From this point on, salvation history entails God's fidelity in bringing to realization His original word of commitment to form man in His image and likeness (cf. Isaiah 55:10-11). In the face of human pride, sin, perversion, stubbornness, cruelty and blindness, God faithfully reaches out to, wrestles with and forms a people, which is to image the reality of a covenantal life to the rest of fallen humanity. (It is intriguing to note here that the covenantal and dialogical nature of man, in opposition to an individualistic interpretation of salvation history, is indicated in Exodus 32:15-16, where the commandments of the covenant are described as being inscribed by God on both sides of the tablets given to Moses. Thus the commandments could not be seen at any moment by one person alone. A communal activity was required to come to a proper appreciation of the full truth of God's covenant with Israel.)
Detailed exegesis of other Scriptural passages which point to this renewal of a covenantal humanity is impossible in the space of this short article. Suffice it to say, however, that outside such a covenantal life, hope is quickly suffocated by the anxieties stirred up by preoccupations with the world, the flesh and the devil. As Genesis 3:14 and 19 point out, man will ultimately return to being the “dust” that will be the food/prey of the serpent. Likewise, all human efforts to form community will degenerate into a form of complicity, wherein certain moral evils will be embraced as both normal and normative by the group.
The above considerations are important in that they emphasize that God's original creation of man was the creation of a covenantal being, not the creation of a loose-knit group of individuals, who relate to one another merely out of an enlightened self-interest. In line with this, we can see that each person is created as a gift to grace the lives of others (note that for Adam, the woman was not just his wife, but also was the rest of humanity at that time, and vice versa), so as to image that Love, which is the very Life and Being of God Himself. These considerations also help to clarify the fact that human dignity is to be found not in a superficial self-centered spiritual stagnation, but rather in one's being more purely and perfectly gift to God and neighbor.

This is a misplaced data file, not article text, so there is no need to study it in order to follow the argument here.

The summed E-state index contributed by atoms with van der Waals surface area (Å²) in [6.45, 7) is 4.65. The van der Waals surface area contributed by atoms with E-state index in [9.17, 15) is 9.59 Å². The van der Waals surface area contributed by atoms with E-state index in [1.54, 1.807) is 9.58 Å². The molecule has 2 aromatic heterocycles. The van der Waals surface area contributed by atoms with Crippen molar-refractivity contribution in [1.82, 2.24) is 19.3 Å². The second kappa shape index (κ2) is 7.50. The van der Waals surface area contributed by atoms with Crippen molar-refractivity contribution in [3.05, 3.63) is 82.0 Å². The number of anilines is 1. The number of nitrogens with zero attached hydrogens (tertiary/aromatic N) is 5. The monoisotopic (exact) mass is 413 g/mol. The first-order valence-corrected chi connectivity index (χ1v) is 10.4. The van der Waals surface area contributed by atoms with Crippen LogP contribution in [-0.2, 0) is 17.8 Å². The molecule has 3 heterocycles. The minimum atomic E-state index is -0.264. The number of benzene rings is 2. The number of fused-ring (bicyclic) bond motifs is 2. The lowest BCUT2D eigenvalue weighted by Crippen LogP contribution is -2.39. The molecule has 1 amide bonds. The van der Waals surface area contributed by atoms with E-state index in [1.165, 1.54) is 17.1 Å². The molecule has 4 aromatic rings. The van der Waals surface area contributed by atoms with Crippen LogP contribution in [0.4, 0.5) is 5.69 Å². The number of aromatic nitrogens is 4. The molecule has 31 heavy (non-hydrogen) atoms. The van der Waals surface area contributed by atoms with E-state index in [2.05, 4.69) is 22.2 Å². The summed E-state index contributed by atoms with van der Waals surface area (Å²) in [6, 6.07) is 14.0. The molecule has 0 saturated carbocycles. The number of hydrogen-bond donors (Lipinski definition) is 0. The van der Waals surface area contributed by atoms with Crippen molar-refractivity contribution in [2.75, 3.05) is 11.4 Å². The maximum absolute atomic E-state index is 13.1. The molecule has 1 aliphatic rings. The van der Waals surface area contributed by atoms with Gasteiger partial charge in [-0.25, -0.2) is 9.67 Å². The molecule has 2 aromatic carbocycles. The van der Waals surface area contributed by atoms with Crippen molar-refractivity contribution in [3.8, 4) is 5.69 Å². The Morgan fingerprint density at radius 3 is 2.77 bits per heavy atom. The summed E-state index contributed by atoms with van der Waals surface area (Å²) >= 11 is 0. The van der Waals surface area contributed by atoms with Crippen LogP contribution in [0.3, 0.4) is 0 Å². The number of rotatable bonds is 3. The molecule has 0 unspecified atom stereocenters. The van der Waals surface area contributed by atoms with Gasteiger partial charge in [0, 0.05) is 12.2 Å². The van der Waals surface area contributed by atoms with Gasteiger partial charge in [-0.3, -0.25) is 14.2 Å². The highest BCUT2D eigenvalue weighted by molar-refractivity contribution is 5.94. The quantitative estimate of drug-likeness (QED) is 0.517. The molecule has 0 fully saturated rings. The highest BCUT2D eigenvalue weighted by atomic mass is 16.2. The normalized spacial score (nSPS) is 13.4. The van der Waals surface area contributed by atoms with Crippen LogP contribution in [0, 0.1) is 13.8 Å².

Thirdly, they point out that alienated humanity is desperately in need of God's gracious Self-Revelation and Covenant grace in order to come to a truly integral life (We are not able to pull ourselves out of the quagmire of sin by our proverbial bootstraps).
Finally, since sin is a choice to distort one's perspective before it is a distortion of actions and relationships, salvation from sin requires that man, by God's grace, be willing to embrace a persevering obedience of faith in the truths and disciplines revealed by God, even when those truths do not conform to the perspective of the predominant culture of his age.
The understanding of integral man as a covenantal being helps to bring into focus the profound spirit of self-abnegation (kenosis) to which the God the Son committed Himself in the sacred mysteries of the Incarnation and Redemption (It needs to be emphasized here that the Incarnation and Redemption are sacred mysteries, and not merely sacred historical events.